When, in March 2005, we first peered over the gate down the farm track to the long lime-washed house with rotting window frames, to right and left was dereliction; a roofless stone threshing barn with scraps of the original thatched roundhouse, and a cob barn and stable block with its dovecote of nine perches and tiny slate sills, roof caving in, covered in "dangerous, do not enter" signs.
The barns, one early post-medieval, the other late 18th century have now been fully restored for agricultural use: a proper farm workshop; somewhere to keep convalescing livestock; a place to rear waterfowl and poultry; a hayloft to keep feedstuffs; a farrowing pen for Berkshire sows and their piglets, a resource space for our smallholder training courses, timber storage and a home for bats and barn owls.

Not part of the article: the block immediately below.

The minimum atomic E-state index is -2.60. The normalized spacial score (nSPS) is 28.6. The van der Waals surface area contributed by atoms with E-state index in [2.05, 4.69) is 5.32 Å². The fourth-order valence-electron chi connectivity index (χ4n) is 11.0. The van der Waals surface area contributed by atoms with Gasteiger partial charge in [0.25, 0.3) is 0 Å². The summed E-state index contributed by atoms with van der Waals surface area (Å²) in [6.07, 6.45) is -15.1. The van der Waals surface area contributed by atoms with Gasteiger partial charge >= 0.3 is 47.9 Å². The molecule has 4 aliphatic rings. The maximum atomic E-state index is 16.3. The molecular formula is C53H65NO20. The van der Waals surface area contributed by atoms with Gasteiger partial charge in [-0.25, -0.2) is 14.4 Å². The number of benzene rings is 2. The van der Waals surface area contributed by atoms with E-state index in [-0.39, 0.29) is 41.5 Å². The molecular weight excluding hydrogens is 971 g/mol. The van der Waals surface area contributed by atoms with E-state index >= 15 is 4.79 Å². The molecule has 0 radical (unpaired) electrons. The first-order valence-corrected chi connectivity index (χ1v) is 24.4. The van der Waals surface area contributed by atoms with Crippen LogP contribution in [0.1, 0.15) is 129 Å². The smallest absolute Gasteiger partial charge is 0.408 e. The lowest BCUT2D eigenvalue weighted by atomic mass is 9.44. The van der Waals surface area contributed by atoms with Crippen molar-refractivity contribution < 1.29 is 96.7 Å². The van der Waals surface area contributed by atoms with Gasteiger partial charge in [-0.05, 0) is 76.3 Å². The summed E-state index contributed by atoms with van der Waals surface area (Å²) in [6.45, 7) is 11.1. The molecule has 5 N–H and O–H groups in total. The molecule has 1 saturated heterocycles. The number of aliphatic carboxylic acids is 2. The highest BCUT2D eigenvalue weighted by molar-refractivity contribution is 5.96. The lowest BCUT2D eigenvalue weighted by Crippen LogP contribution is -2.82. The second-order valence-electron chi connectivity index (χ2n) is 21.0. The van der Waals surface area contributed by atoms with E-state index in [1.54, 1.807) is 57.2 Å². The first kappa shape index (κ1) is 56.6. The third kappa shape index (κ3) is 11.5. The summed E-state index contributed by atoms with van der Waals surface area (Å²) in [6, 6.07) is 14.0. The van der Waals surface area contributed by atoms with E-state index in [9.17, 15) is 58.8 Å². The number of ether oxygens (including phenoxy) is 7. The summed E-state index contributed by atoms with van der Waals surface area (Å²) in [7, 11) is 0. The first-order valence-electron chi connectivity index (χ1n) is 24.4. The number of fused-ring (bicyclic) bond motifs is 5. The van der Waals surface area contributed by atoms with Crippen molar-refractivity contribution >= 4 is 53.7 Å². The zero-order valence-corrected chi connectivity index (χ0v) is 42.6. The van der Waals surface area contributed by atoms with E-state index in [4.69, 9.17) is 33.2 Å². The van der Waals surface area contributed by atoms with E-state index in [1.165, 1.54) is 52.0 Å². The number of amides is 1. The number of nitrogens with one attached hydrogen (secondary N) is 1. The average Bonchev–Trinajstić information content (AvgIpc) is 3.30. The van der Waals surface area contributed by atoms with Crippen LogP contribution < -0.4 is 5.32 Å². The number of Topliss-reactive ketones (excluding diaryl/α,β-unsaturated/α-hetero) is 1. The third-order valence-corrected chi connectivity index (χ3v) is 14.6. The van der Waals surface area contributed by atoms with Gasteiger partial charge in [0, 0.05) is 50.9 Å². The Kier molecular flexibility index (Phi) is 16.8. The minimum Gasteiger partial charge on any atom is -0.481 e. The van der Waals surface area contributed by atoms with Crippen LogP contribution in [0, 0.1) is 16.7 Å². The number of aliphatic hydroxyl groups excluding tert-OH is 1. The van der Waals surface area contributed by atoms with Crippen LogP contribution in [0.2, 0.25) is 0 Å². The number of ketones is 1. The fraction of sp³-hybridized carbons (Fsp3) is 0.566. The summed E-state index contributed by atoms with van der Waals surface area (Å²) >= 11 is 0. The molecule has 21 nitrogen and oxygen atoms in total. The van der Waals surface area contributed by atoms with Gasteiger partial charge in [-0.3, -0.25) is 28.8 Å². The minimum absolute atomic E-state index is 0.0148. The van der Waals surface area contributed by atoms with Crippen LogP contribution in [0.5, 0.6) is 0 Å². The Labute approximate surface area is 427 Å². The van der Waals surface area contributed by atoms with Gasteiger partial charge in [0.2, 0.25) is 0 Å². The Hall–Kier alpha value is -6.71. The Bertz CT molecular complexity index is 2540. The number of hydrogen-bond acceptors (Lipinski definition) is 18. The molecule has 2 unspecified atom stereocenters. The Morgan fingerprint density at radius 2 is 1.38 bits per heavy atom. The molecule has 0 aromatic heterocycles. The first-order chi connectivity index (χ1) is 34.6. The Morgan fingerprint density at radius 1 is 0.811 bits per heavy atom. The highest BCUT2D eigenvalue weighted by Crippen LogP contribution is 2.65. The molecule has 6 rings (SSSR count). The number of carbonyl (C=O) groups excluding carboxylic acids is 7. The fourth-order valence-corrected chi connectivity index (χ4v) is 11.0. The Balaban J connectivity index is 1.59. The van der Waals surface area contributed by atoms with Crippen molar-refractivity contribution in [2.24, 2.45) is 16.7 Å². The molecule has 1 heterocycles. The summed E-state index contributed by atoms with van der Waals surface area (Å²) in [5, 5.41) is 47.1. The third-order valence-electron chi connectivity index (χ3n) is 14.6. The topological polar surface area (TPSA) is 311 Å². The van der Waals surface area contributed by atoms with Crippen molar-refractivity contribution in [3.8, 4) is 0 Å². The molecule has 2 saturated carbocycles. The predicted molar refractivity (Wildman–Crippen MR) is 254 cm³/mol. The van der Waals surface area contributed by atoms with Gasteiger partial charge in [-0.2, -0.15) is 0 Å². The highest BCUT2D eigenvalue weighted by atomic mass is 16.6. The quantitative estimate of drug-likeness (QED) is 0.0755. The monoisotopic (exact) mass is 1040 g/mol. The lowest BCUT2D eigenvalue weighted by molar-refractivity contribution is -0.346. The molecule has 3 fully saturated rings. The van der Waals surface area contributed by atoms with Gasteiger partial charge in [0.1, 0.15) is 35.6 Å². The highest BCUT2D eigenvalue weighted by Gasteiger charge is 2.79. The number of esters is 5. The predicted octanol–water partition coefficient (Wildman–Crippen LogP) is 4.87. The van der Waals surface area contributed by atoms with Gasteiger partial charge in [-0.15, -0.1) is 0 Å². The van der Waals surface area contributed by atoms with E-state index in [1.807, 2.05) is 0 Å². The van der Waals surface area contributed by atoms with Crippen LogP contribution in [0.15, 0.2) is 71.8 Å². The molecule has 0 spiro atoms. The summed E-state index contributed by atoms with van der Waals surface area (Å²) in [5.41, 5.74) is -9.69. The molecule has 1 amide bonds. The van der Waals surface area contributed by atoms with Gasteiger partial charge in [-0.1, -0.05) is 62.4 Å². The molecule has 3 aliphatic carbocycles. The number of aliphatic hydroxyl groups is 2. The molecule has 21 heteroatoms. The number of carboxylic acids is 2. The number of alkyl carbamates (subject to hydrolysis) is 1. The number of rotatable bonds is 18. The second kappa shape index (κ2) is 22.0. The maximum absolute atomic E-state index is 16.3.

Threshing Barn - before - Oct 2007 Threshing Barn with roof - Sept 2008 Threshing Barn - November 2008 Roundhouse taking shape Inside the roundhouse Oct 2008 Roundhouse - November 2008
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| Cob Barn - before - October 2007|| Green oak trusses and rafters in place|| Cob barn almost there - June 2008|
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